Creating Discourse Communities to Promote Critical Conversations About Social Emotional Learning

Emma Minke McMain, MA, Washington State University

While an abundance of research supports SEL’s effectiveness in promoting positive outcomes like interpersonal skills and academic achievement (Durlak et al., 2011; Osher et al., 2016), seldom do researchers question what counts as a “positive outcome,” for whom it is positive, or how such a notion is shaped by cultural beliefs and assumptions. What would it mean, for instance, to question the common-sense idea that “happiness,” “calmness,” or “comfort” are always desirable end-goals (Stearns, 2019)? What if the behaviors viewed as “disruptive,” the emotions labeled as “unproductive,” or the skills referred to in terms of their deficit are often valid, nuanced, and even adaptive responses to an unjust society (Kaler-Jones, 2020; Stearns, 2019)? When SEL becomes whitewashed, focused more on changing people’s social-emotional responses to oppression than on changing those oppressive conditions themselves (Camangian and Cariaga, 2021; Simmons, 2019), we are more likely to foster the continuation of unjust systems than we are to foster transformative (e.g., feminist, decolonial, and anti-racist) change.

These are just some of the topics and questions I will explore alongside elementary-school teachers in my upcoming dissertation, a qualitative and collaborative approach to professional development on SEL. Together, 6-8 teachers and I will form a “discourse community” for discussing critical readings on SEL and how they relate to our own experiences/identities as teachers and as humans. Following Stearns’ (2019) book, Critiquing Social and Emotional Learning: Psychodynamic and Cultural Perspectives, we will consider what it means to label emotions as “positive” or “negative,” how children’s lively bodies are welcomed into (and perhaps excluded from) SEL practices, and what it might mean to nurture and experience social-emotional aspects of personhood outside of pre-determined SEL curricula.

By opening critical conversations, this work responds to Simmons’ invitation for educators to “start a practice of reflecting on their identity, positionality, power, and privilege” (2021, para. 23) and aligns with Kaler-Jones’ declaration that “SEL devoid of culturally-affirming practices and understandings is not SEL at all” (2020, para. 5). Through the shared space of a discourse community, teachers may become more aware of their own discursive practices and emotional investments in cultural norms (Boler, 1999; Glazier, 2003). My research questions include, How will this discourse community shape teachers’ meaning-making and emotional engagement with topics of SEL and social justice? What self-reflective connections will teachers draw between their identities and the texts? What affective-discursive practices (i.e., recognizable patterns of embodied response with discursive action; Wetherell, 2015) will appear in conversations?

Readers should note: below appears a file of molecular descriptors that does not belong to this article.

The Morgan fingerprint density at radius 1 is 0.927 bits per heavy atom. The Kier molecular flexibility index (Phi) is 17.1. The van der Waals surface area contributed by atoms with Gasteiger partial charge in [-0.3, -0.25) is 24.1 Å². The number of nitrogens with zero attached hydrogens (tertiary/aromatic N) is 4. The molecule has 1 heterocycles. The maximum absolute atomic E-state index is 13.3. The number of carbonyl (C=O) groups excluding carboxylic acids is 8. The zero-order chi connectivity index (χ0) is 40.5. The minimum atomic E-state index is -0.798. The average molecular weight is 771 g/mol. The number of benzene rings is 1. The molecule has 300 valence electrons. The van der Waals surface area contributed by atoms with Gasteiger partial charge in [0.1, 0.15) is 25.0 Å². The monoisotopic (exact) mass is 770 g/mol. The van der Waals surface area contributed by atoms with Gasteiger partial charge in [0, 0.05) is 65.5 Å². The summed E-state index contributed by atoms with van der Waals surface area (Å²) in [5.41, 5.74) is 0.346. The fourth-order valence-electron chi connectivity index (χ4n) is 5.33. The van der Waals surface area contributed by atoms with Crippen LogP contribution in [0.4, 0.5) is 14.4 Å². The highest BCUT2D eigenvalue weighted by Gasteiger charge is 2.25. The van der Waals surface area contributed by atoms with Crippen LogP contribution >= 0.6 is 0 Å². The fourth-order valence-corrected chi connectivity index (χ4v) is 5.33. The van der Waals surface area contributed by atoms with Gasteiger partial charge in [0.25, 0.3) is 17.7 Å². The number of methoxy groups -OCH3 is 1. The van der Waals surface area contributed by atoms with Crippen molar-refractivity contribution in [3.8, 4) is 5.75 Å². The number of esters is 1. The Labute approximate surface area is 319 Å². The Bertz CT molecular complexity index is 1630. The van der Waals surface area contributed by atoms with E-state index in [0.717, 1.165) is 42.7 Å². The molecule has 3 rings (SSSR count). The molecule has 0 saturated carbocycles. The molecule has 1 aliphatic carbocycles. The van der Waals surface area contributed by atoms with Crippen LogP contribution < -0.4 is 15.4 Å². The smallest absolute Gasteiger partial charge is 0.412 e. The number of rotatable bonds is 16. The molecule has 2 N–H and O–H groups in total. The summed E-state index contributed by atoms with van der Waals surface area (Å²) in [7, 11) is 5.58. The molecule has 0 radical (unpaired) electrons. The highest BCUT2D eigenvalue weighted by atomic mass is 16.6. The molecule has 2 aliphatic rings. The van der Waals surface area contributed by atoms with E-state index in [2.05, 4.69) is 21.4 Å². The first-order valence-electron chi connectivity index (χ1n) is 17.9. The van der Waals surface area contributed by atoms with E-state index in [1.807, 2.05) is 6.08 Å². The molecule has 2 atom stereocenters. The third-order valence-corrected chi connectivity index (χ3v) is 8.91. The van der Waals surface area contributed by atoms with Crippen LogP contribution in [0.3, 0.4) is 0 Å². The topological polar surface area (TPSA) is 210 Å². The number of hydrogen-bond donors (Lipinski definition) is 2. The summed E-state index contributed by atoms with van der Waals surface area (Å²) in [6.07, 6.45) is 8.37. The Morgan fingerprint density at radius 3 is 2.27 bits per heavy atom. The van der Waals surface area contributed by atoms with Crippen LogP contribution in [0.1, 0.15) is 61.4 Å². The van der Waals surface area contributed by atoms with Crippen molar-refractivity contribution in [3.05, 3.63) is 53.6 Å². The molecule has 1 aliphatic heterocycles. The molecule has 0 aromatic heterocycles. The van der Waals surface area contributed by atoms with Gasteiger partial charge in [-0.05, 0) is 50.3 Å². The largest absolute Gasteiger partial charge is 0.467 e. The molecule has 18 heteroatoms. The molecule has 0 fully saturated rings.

We are all social and emotional learners as we explore these complex questions about SEL, which adds a “meta” spin to the dissertation: why not explore SEL in both topic and method, conversation and practice, process and goal? I want to help educators recognize ourselves in our educational practices and our educational practices in ourselves. While the purpose is not to generalize themes and perspectives to every teacher, I aim to inspire future research that builds from, acts on, and even challenges or complicates the themes that emerge through these social and emotional discussions.


Boler, M. (1999). Feeling power: Emotions and education. Routledge.

Camangian, P., & Cariaga, S. (2021). Social and emotional learning is hegemonic miseducation: Students deserve humanization instead. Race, Ethnicity, and Education, 1-21.

Durlak, J. A., Weissberg, R. P., Dymnicki, A. B., Taylor, R. D., & Schellinger, K. B. (2011). The
impact of enhancing students’ social and emotional learning: A meta-analysis of school- based universal interventions. Child Development, 82(1), 405-432.

Glazier, J. A. (2003). Moving closer to speaking the unspeakable: White teachers talking about
race. Teacher Education Quarterly, 30(1), 73-94.

Kaler-Jones, C. (2020, May 7). When SEL is used as another form of policing. Medium.

Osher, D., Kidron, Y., Brackett, M., Dymnicki, A., Jones, S., & Weissberg, R. P. (2016).
Advancing the science and practice of social and emotional learning: Looking back and moving forward. Review of Research in Education, 40(1), 644-681.

Simmons, D. (2019, April 1). Why we can’t afford whitewashed social-emotional
learning. Education Update, 61(4). afford-whitewashed-social-emotional-learning

Simmons, D. (2021, March 1). Why SEL alone isn’t enough. ASCD.

Stearns, C. (2019). Critiquing social and emotional learning: Psychodynamic and cultural perspectives. Lexington Books.